File under: Trails and Influences: Touchstones. Case #19/52.
I’ve just put the album on and it’s like saying hello once more to a very welcome old friend. It’s the very definition of bucolic and is an album which summates England’s pastoral, edenic dreams…
I first listened to music from this album late one hot, hazy, balmy summer night and I was just transfixed and transported. Appropriately I think one of the first songs I listened to was It’s Too Hot To Sleep, which is a gentle lullaby of a song, all lilting and the soft hoots of owls; which in a way could describe much of the album.
The title says so much about being English, some of our needs and wants, the small spot of greenery which accompanies our domestic castles in which, well, we can hopefully feel secure.
I think I came across the album via Rob Young’s Electric Eden book (well, I’ve not mentioned it for a while, so it’s probably due for one). It features in probably one of my favourite sections of the book: The final Poly Albion gathering of writing, in the chapter Towards The Unknown Region, wherein he considers more the outerlying areas of the music and culture which has sprung forth from secret gardens, the more hauntological side of things, the spectres of the land in cathode ray transmissions, Ghost Box Records and the like.
In this section when describing the music in the album he begins by saying that it “doesn’t go anywhere”, in I think an attempt to show the albums ambient, non formal song structure. It’s an interesting choice of phrase as it also suggests how as a nation we sometimes hanker after these unchanged, unending idylls where we can lock the gates, rest, slumber and dream, with the rambunctious march of progress safely held at bay even if just for a moment.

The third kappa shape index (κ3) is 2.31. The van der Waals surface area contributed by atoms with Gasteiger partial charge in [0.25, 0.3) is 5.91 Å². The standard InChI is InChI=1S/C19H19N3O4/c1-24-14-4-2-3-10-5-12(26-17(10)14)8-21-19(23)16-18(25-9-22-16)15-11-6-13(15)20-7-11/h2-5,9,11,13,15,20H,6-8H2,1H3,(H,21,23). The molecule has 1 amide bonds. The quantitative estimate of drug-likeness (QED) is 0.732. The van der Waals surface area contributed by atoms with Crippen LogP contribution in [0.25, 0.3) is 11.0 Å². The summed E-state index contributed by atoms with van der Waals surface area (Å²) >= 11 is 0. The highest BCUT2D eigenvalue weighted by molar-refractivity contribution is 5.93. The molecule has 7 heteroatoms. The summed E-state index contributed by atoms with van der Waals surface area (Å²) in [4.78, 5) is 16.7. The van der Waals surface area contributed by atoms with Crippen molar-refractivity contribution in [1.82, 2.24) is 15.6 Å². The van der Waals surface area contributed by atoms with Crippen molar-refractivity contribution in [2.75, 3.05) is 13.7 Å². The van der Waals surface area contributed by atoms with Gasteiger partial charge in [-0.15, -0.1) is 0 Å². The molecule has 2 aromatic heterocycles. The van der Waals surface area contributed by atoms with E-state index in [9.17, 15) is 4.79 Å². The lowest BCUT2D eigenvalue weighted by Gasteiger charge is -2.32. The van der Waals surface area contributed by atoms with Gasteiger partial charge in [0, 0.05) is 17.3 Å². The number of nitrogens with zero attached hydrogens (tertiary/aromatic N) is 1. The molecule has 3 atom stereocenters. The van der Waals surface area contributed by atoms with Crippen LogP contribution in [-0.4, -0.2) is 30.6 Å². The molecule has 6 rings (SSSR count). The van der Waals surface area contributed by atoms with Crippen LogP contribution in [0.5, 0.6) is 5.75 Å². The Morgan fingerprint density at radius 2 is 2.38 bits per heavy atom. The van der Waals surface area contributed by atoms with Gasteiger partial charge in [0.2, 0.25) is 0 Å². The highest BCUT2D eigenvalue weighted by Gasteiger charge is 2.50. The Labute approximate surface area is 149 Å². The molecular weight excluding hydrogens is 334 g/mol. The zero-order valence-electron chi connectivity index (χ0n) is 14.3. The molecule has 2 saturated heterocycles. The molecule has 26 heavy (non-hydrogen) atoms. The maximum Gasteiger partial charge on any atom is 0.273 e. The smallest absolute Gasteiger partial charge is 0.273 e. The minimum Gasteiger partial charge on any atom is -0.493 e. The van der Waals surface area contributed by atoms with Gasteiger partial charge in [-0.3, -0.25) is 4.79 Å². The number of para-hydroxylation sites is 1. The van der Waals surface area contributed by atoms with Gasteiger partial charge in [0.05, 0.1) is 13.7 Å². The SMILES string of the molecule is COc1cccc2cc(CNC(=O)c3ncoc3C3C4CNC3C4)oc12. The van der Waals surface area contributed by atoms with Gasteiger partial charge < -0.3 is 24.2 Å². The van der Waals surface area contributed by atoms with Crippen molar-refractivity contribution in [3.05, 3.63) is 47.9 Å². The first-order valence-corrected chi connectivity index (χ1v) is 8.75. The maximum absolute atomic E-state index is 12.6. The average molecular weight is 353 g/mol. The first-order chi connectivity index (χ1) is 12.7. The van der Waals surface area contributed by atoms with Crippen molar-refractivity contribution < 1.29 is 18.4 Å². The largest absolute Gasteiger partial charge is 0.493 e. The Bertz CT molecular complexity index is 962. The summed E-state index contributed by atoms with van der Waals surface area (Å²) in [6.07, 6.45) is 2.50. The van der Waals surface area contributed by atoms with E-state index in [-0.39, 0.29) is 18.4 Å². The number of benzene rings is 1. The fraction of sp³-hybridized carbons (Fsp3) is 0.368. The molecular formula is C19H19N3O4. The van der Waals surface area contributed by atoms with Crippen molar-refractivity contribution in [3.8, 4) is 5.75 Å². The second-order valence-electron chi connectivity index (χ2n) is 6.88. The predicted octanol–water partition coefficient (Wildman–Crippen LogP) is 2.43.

Although the album largely a suite of music which invokes such an Albionic Arcadia, conjuring up lives spent in timeless English villages, it’s not merely a chocolate box or twee reverie; there’s a sense that there is a hidden reverse to that dream, that the nightmare may well intrude on that eden… and that comes to pass as The Summer Of Our Dreams gives way to When The Fields Were On Fire, which is a darkly ambient piece of quietly unsettling pastoralism, which though the album was originally released in 1983 wouldn’t be a surprise to find on a more contemporary Ghost Box Records release or maybe nestling away in an outtake from Coil’s Horse Rotorvator.
It possibly wanders some of the same fields as the outer regions of an alternative albion which could be found in say The Wickerman or some psych/acid folk music but here while the sense of an idyllic rural eden has a otherly quality it’s not overt; more a kind of wistful nostalgia or reverie, even where it is most present on say When The Fields Were On Fire.
The music? How to describe it? It’s an ambient mostly instrumental work but very melodic, the main instruments seem to be piano and a touch of woodwind instruments but the sense is largely one of music which has been painted and layered rather than played and made; rurally collected field recordings of the English countryside being a large part of the pigments and paint it uses.
Ms Astley, all I can say is I salute you for this piece of work.
The album is out of print. It can be found second-hand, although you may well pay a pretty penny for a CD copy.
And once again: Rob Young’s Electric Eden here.
As a final note, below is the text from Electric Eden on From Gardens Where We Feel Secure; “Furtive music hiding in the shrubbery” is a good concise way of describing the albums subtle pastoral otherlyness.